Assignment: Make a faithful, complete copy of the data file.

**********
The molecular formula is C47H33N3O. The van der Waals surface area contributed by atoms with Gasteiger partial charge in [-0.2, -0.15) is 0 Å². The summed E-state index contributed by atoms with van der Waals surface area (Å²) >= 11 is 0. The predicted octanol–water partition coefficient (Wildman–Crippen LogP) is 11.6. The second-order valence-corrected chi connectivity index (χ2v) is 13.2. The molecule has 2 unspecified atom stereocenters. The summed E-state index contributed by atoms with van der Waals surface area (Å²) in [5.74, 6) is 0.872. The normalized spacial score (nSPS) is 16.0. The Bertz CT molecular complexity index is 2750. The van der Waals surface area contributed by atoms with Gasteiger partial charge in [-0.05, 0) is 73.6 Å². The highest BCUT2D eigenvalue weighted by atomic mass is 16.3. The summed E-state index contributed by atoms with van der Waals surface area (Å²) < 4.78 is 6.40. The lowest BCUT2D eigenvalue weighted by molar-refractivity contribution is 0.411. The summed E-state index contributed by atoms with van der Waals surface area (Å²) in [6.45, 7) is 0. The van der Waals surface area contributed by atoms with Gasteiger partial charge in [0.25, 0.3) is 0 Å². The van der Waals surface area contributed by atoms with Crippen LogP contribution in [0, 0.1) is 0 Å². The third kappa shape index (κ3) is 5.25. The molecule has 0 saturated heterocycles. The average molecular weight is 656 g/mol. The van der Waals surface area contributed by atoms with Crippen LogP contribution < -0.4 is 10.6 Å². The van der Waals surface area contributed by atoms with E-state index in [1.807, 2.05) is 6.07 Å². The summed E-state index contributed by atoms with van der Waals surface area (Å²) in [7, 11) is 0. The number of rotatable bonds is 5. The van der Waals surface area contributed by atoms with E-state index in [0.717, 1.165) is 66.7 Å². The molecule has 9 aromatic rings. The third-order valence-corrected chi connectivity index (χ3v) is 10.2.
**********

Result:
The molecular formula is C47H33N3O. The van der Waals surface area contributed by atoms with Gasteiger partial charge in [-0.2, -0.15) is 0 Å². The summed E-state index contributed by atoms with van der Waals surface area (Å²) >= 11 is 0. The predicted octanol–water partition coefficient (Wildman–Crippen LogP) is 11.6. The second-order valence-corrected chi connectivity index (χ2v) is 13.2. The molecule has 2 unspecified atom stereocenters. The summed E-state index contributed by atoms with van der Waals surface area (Å²) in [5.74, 6) is 0.872. The normalized spacial score (nSPS) is 16.0. The Bertz CT molecular complexity index is 2750. The van der Waals surface area contributed by atoms with Gasteiger partial charge in [-0.05, 0) is 73.6 Å². The highest BCUT2D eigenvalue weighted by atomic mass is 16.3. The summed E-state index contributed by atoms with van der Waals surface area (Å²) < 4.78 is 6.40. The lowest BCUT2D eigenvalue weighted by molar-refractivity contribution is 0.411. The summed E-state index contributed by atoms with van der Waals surface area (Å²) in [6.45, 7) is 0. The van der Waals surface area contributed by atoms with Gasteiger partial charge in [0.25, 0.3) is 0 Å². The van der Waals surface area contributed by atoms with Crippen LogP contribution in [0, 0.1) is 0 Å². The third kappa shape index (κ3) is 5.25. The molecule has 0 saturated heterocycles. The average molecular weight is 656 g/mol. The van der Waals surface area contributed by atoms with Crippen LogP contribution < -0.4 is 10.6 Å². The van der Waals surface area contributed by atoms with E-state index in [1.807, 2.05) is 6.07 Å². The summed E-state index contributed by atoms with van der Waals surface area (Å²) in [7, 11) is 0. The number of rotatable bonds is 5. The van der Waals surface area contributed by atoms with E-state index in [0.717, 1.165) is 66.7 Å². The molecule has 9 aromatic rings. The third-order valence-corrected chi connectivity index (χ3v) is 10.2.